Other non-representation signs in these commercials also work to accentuate whiteness. All the actresses have dark hair that greatly contrasts their fair skin, and very light, ‘natural’-looking eye makeup that does not distract from their clean, ethereal aesthetic. Their facial expressions are always composed and cheerful but not excited, so their ‘personality’ does not come through to disturb this almost non-human type of beauty – this flawless, glaring, and porcelain-like skin. The background in all three commercials is rarely visible because the women often take up most of the frame. When it is seen, however, it is always a simple block of color, with no obvious representational form. In this way, the women in these commercials exist in an abstract space that is somewhere other than this world: their glaring white skin is thus constructed as an ideal, hegemonic femininity that connects to otherworldliness, ethereality, and perfection.
My mother was from a rural town in a largely agricultural province in China. Her entire life, she worked hard to escape her ‘peasant’ identity: she moved to the city and got a job as a saleswoman in a department store. She told me the best part of her job was not having to stand under the sun – now she could stay indoors, in an air-conditioned space, and avoid that unwanted tan. She still spends thousands of dollars a year on whitening skincare and makeup products; her first concern when buying a piece of clothing or choosing a nail polish is always: ‘does this color make me look dark?’ To her, staying white is a symbol of social mobility, a token that she has made it to the middle class.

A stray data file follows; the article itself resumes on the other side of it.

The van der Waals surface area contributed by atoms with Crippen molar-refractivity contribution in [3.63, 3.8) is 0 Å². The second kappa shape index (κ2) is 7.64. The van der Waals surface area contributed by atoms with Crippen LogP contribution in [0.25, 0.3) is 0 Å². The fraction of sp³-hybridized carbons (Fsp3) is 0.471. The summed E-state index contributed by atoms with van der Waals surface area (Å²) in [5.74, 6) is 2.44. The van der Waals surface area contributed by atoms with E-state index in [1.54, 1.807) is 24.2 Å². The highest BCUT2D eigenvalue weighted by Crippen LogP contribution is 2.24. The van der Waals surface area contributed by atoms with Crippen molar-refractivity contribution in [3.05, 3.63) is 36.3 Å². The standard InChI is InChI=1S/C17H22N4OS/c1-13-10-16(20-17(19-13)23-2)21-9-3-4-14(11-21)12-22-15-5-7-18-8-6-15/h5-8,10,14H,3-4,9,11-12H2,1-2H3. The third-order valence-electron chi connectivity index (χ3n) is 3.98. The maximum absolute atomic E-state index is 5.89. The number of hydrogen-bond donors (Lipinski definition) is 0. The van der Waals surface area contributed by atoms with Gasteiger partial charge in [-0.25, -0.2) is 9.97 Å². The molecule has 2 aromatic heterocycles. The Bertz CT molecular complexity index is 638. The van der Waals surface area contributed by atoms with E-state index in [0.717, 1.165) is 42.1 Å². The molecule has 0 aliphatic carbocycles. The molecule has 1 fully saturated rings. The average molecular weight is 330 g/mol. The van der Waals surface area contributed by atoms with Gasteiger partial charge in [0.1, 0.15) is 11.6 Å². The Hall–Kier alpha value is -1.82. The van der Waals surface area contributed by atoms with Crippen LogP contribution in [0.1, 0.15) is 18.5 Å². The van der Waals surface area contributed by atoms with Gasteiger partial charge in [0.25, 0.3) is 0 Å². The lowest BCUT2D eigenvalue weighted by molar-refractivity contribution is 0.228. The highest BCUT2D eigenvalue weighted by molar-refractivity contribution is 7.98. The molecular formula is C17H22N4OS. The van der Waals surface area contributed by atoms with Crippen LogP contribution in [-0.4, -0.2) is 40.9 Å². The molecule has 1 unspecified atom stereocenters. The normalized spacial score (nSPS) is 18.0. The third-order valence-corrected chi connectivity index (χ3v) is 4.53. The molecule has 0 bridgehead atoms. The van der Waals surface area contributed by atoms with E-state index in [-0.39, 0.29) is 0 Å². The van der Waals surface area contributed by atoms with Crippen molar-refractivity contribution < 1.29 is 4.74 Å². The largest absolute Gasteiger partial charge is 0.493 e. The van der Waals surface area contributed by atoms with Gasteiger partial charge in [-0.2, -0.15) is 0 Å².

A nation’s beauty standards can sometimes be dismissed as a superficial topic; but they can offer profound insights into a country’s social, cultural, and political histories. Flawless, glaring white skin in China is a symbol and regime that is socially constructed and maintained by Chinese notions of class and race. The ‘desirable’ attribute is constructed and sustained by the more naturally fair-skinned Han people, the majority ethnic group in China. For the many minority groups who are exposed to beauty standards and cultural products made by and for the Han people, the glaring white skin is difficult, if not impossible for them to achieve. This prompts women into the continual consumption of whitening beauty products, in turn sustaining a particular, ideological expression of femininity in Chinese culture.
Chelsea Wenzhu Xu is a second-year doctoral student in Cultural Studies at George Mason University. She received her Bachelor of Arts in English from China and her Master’s in English from the University of Rochester. She is interested in the interplay between nationalism and (anti)feminism in China, particularly in how contemporary films and television portray the changing women’s roles, maternal responsibilities, and familial structure. She is currently teaching Global Affairs and Culture and Globalization at George Mason University.